The Project Management Perspective for a Digital City

The Project Management Perspective for a Digital City

Leonidas G. Anthopoulos (Technological Education Institute of Larissa, Greece), Pantelis Ipsilantis (Technological Education Institute of Larissa, Greece) and Vassiliki Kazantzi (Technological Education Institute of Larissa, Greece)
DOI: 10.4018/978-1-5225-0196-1.ch039
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Abstract

Digital cities have been evolved during the last decade and they have installed various information systems and information and communication technology (ICT) based infrastructures across various cities in the world. Most digital cities are ongoing investments, while their outcomes are differentiated from their primary objectives, and many of them are declined although their deliverables have been achieved. The aim of this paper is to approach the digital city as a unique project instead of a program of projects. In this context, a digital city can be considered a complex and large scale project, while the project management perspective will be applied on two representative forms of digital cities in order to conclude on a common management model, to underline the difficulties of such a project, and to provide with useful instructions that can be used by current and by future project managers who approach a similar initiative.
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1. Introduction

The term digital city was initially grounded by the early 90s from the America-On-Line cities (Wang & Wu, 2001; Anthopoulos & Fitsilis, 2009), where web environments offered digital transactions and chatting options. Since then, various terms -such as “smart cities”, “ubiquitous cities”, “broadband cities”, “knowledge spaces”, “smart communities” etc.- are used to describe geographic spaces (cities, states, neighbors, clusters) where information and communication technology (ICT) infrastructures and software applications are combined and offer various e-services. For the purposes of this paper the term “digital city” will describe all the above notions. The scope and the objectives of the deployed e-services are extensive and many of them are based on Web 2.0 technologies in order to achieve social participation and crowd sourcing. The components of a digital city usually concern “smart people”, “smart environment”, “smart economy”, “smart governance”, and “smart mobility” which generally constitute the notion of “smart living” (Giffinger et al., 2007). On the other hand, according to (Caragliu & Nijkamp, 2009), a “smart” city is established “when investments in human and social capital in combination with traditional and modern ICT infrastructure support the sustainable economic growth and a high quality of life, with a wise management of natural resources, through participatory governance”.

Various digital cities faced different challenges and defined alternative priorities such as the improvement of local everyday life; the development of knowledge-based societies; the “close” of the “digital divide”; and the simplification of the public services (Anthopoulos & Fitsilis, 2009). Moreover, some digital cities prioritized e-commerce and public services, others focused on the local quality of life, while current trends concern the environmental protection. The social implications and the diversity of the ICT solutions and of the offered e-services increase the complexity of a digital city, while the transformation of the local community requires a continuous review and reconsideration of a digital city.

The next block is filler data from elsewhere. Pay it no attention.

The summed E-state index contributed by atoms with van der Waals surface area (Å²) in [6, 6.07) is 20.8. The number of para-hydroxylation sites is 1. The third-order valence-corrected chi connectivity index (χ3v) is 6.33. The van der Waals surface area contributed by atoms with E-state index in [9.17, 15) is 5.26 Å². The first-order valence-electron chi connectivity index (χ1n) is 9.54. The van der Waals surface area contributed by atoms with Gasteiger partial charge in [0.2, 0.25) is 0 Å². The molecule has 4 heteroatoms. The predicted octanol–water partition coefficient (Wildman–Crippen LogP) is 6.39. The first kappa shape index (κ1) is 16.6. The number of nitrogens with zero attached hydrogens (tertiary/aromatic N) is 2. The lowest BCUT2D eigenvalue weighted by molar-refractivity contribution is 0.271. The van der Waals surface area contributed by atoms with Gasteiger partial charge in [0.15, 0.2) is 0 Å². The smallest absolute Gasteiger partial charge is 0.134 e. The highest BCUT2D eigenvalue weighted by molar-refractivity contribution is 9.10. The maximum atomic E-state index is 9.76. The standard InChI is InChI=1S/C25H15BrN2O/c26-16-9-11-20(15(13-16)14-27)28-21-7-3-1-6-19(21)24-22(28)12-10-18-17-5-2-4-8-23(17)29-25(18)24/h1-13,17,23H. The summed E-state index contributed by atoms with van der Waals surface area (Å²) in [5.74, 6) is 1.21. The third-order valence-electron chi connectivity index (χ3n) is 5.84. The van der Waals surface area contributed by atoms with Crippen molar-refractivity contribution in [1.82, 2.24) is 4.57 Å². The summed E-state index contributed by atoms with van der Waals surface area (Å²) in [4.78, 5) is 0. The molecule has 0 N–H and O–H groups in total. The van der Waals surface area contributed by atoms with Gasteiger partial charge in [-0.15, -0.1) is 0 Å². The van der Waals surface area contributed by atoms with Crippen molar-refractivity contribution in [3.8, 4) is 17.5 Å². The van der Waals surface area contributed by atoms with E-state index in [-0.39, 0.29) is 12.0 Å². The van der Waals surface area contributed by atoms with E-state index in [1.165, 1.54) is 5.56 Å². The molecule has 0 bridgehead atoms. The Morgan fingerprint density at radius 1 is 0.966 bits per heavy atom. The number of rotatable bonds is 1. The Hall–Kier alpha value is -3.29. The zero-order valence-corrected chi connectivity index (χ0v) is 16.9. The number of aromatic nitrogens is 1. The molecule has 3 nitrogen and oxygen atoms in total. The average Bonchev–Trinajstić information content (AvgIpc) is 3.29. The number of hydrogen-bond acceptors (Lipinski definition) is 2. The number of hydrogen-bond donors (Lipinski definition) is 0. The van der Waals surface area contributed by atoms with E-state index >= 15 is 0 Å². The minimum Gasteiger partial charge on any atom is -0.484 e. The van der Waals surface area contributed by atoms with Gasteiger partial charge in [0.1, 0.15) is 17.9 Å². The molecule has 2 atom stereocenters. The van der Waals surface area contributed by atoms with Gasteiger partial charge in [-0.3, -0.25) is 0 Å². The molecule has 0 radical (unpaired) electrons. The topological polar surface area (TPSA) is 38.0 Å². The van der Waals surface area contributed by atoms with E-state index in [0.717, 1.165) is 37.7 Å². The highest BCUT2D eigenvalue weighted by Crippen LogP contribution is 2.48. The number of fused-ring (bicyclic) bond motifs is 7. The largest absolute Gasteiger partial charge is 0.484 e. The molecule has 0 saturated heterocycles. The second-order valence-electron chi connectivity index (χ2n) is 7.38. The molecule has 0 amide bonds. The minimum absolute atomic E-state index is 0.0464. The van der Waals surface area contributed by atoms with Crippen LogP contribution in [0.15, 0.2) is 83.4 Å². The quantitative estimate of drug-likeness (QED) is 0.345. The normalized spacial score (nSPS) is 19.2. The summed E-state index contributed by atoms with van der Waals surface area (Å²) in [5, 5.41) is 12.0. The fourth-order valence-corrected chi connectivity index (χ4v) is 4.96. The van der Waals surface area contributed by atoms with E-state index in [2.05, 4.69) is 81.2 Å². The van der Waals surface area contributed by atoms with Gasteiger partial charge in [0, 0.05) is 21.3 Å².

The implementation of a digital city is based on the deployment of various projects, which address the predefined priorities and objectives. The aim of this paper is the determination of a proper management method that can support the success of current and of future digital cities, and that can establish their viability. In this context, the digital city is considered as a unique project instead of a set of projects, and the project management perspective is analyzed and delivers useful outcomes. This analysis is critical for such a project due to complexity, scale and viability requirements. It is also important since each similar project is ongoing, and its social adoption is not secured in spite of project success in terms of scope, time, budget and quality.

The project management perspective’s analysis follows the four construction management generic project processes inspired by (Winch, 2009): (a) Defining the Project Mission; (b) Mobilizing the Resource Base; (c) Riding the Project Life Cycle; (d) Leading the Project Coalition. In each process the Project Management Institute (PMI) Body of Knowledge (PMBOK, 2008) areas are considered and a proposed management model for a digital city is structured. Finally, two different representative cases (a) the e-Trikala (Anthopoulos & Tsoukalas, 2006) and the New Songdo (Lee & Oh, 2008) will support the composition of the project management model.

This paper is organized as follows: in the following section of this paper, the context of the Digital City is analyzed and various digital cities are presented in order to define the scope and the complexity of such a project. In section 3, the project management perspective is considered for a digital city with the use of two case studies: the Digital City of Trikala (Greece) and the Ubiquitous City of New Songdo (South Korea). In section 4, the outcomes of the consideration are discussed, and in the final section 5 some results and some future thoughts are presented.

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